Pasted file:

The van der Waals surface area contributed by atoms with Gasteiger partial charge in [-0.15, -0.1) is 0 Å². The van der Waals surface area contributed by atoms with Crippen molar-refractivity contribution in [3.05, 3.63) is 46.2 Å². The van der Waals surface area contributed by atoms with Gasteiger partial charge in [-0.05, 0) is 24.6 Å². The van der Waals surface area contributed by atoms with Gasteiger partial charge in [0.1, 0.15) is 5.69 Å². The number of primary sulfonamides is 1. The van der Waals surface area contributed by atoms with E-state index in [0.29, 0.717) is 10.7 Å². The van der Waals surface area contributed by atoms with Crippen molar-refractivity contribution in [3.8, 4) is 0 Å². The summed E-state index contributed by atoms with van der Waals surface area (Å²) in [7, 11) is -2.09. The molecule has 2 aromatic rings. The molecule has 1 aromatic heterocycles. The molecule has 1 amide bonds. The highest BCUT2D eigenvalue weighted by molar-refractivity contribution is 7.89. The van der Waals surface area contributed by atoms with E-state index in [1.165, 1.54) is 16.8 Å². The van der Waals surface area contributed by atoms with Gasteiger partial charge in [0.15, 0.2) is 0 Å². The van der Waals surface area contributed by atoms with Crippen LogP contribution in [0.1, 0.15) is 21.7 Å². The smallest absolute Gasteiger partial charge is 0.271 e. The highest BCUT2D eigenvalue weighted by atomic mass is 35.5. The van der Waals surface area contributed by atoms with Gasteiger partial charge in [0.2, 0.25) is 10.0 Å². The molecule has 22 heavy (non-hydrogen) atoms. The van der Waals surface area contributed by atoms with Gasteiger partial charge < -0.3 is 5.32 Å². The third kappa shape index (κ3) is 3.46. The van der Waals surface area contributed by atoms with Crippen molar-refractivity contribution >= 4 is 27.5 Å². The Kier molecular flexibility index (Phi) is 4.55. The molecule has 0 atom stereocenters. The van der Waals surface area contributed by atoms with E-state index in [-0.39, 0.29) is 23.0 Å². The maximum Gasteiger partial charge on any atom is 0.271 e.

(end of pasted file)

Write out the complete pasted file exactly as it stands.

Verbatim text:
The van der Waals surface area contributed by atoms with Gasteiger partial charge in [-0.15, -0.1) is 0 Å². The van der Waals surface area contributed by atoms with Crippen molar-refractivity contribution in [3.05, 3.63) is 46.2 Å². The van der Waals surface area contributed by atoms with Gasteiger partial charge in [-0.05, 0) is 24.6 Å². The van der Waals surface area contributed by atoms with Gasteiger partial charge in [0.1, 0.15) is 5.69 Å². The number of primary sulfonamides is 1. The van der Waals surface area contributed by atoms with E-state index in [0.29, 0.717) is 10.7 Å². The van der Waals surface area contributed by atoms with Crippen molar-refractivity contribution in [3.8, 4) is 0 Å². The summed E-state index contributed by atoms with van der Waals surface area (Å²) in [7, 11) is -2.09. The molecule has 2 aromatic rings. The molecule has 1 aromatic heterocycles. The molecule has 1 amide bonds. The highest BCUT2D eigenvalue weighted by molar-refractivity contribution is 7.89. The van der Waals surface area contributed by atoms with E-state index in [1.165, 1.54) is 16.8 Å². The van der Waals surface area contributed by atoms with Gasteiger partial charge in [0.15, 0.2) is 0 Å². The van der Waals surface area contributed by atoms with Crippen LogP contribution in [0.1, 0.15) is 21.7 Å². The smallest absolute Gasteiger partial charge is 0.271 e. The highest BCUT2D eigenvalue weighted by atomic mass is 35.5. The van der Waals surface area contributed by atoms with Gasteiger partial charge in [0.2, 0.25) is 10.0 Å². The molecule has 22 heavy (non-hydrogen) atoms. The van der Waals surface area contributed by atoms with Gasteiger partial charge < -0.3 is 5.32 Å². The third kappa shape index (κ3) is 3.46. The van der Waals surface area contributed by atoms with Crippen molar-refractivity contribution >= 4 is 27.5 Å². The Kier molecular flexibility index (Phi) is 4.55. The molecule has 0 atom stereocenters. The van der Waals surface area contributed by atoms with E-state index in [-0.39, 0.29) is 23.0 Å². The maximum Gasteiger partial charge on any atom is 0.271 e.